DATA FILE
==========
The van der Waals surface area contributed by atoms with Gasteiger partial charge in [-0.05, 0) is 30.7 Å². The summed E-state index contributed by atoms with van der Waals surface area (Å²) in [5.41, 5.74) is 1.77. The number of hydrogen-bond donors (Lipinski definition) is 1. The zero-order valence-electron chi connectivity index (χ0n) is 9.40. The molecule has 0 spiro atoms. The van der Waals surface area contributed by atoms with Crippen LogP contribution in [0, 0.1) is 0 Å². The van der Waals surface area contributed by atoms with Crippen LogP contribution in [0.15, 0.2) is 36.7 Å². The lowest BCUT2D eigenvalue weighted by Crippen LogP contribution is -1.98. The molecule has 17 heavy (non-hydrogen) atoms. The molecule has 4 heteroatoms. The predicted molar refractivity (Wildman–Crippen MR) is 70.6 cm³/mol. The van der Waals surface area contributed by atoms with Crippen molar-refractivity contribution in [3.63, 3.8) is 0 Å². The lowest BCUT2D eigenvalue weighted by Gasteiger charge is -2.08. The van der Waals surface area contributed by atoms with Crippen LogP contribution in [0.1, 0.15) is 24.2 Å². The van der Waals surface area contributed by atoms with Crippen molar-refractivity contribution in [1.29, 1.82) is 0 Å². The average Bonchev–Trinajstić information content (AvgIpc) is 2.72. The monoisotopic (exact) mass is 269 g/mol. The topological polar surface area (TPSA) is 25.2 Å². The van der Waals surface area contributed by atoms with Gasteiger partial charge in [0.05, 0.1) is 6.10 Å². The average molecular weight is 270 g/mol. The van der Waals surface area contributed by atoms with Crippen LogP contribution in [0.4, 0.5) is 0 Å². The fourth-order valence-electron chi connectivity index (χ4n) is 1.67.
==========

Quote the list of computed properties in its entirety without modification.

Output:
The van der Waals surface area contributed by atoms with Gasteiger partial charge in [-0.05, 0) is 30.7 Å². The summed E-state index contributed by atoms with van der Waals surface area (Å²) in [5.41, 5.74) is 1.77. The number of hydrogen-bond donors (Lipinski definition) is 1. The zero-order valence-electron chi connectivity index (χ0n) is 9.40. The molecule has 0 spiro atoms. The van der Waals surface area contributed by atoms with Crippen LogP contribution in [0, 0.1) is 0 Å². The van der Waals surface area contributed by atoms with Crippen LogP contribution in [0.15, 0.2) is 36.7 Å². The lowest BCUT2D eigenvalue weighted by Crippen LogP contribution is -1.98. The molecule has 17 heavy (non-hydrogen) atoms. The molecule has 4 heteroatoms. The predicted molar refractivity (Wildman–Crippen MR) is 70.6 cm³/mol. The van der Waals surface area contributed by atoms with Crippen molar-refractivity contribution in [3.63, 3.8) is 0 Å². The lowest BCUT2D eigenvalue weighted by Gasteiger charge is -2.08. The van der Waals surface area contributed by atoms with Crippen LogP contribution in [0.1, 0.15) is 24.2 Å². The van der Waals surface area contributed by atoms with Crippen molar-refractivity contribution in [1.29, 1.82) is 0 Å². The average Bonchev–Trinajstić information content (AvgIpc) is 2.72. The monoisotopic (exact) mass is 269 g/mol. The topological polar surface area (TPSA) is 25.2 Å². The van der Waals surface area contributed by atoms with Gasteiger partial charge in [0.05, 0.1) is 6.10 Å². The average molecular weight is 270 g/mol. The van der Waals surface area contributed by atoms with Crippen LogP contribution in [0.4, 0.5) is 0 Å². The fourth-order valence-electron chi connectivity index (χ4n) is 1.67.